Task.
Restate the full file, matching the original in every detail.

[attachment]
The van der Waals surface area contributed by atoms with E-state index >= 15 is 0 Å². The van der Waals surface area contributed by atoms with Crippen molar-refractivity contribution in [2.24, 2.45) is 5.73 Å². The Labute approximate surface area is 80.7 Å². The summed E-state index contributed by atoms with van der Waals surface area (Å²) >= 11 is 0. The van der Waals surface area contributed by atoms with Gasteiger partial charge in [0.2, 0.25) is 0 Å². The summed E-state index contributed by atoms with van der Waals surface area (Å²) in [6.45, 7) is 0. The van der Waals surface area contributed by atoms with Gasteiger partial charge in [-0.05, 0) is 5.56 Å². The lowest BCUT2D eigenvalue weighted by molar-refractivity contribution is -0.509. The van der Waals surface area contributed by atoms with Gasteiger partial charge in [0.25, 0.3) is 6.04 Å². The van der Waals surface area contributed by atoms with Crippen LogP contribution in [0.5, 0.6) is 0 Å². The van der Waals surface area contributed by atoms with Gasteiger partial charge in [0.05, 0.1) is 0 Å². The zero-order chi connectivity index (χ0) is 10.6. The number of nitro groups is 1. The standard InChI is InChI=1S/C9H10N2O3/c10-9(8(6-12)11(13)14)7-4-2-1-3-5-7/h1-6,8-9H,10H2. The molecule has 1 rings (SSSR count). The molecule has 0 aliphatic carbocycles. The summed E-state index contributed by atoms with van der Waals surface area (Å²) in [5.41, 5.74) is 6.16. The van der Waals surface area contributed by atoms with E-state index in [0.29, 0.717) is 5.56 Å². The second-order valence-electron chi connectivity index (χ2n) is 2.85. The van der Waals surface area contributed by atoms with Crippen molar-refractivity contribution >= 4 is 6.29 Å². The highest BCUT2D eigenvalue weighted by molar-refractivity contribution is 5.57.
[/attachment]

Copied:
The van der Waals surface area contributed by atoms with E-state index >= 15 is 0 Å². The van der Waals surface area contributed by atoms with Crippen molar-refractivity contribution in [2.24, 2.45) is 5.73 Å². The Labute approximate surface area is 80.7 Å². The summed E-state index contributed by atoms with van der Waals surface area (Å²) >= 11 is 0. The van der Waals surface area contributed by atoms with Gasteiger partial charge in [0.2, 0.25) is 0 Å². The summed E-state index contributed by atoms with van der Waals surface area (Å²) in [6.45, 7) is 0. The van der Waals surface area contributed by atoms with Gasteiger partial charge in [-0.05, 0) is 5.56 Å². The lowest BCUT2D eigenvalue weighted by molar-refractivity contribution is -0.509. The van der Waals surface area contributed by atoms with Gasteiger partial charge in [0.25, 0.3) is 6.04 Å². The van der Waals surface area contributed by atoms with Crippen LogP contribution in [0.5, 0.6) is 0 Å². The van der Waals surface area contributed by atoms with Gasteiger partial charge in [0.05, 0.1) is 0 Å². The zero-order chi connectivity index (χ0) is 10.6. The number of nitro groups is 1. The standard InChI is InChI=1S/C9H10N2O3/c10-9(8(6-12)11(13)14)7-4-2-1-3-5-7/h1-6,8-9H,10H2. The molecule has 1 rings (SSSR count). The molecule has 0 aliphatic carbocycles. The summed E-state index contributed by atoms with van der Waals surface area (Å²) in [5.41, 5.74) is 6.16. The van der Waals surface area contributed by atoms with E-state index in [0.29, 0.717) is 5.56 Å². The second-order valence-electron chi connectivity index (χ2n) is 2.85. The van der Waals surface area contributed by atoms with Crippen molar-refractivity contribution >= 4 is 6.29 Å². The highest BCUT2D eigenvalue weighted by molar-refractivity contribution is 5.57.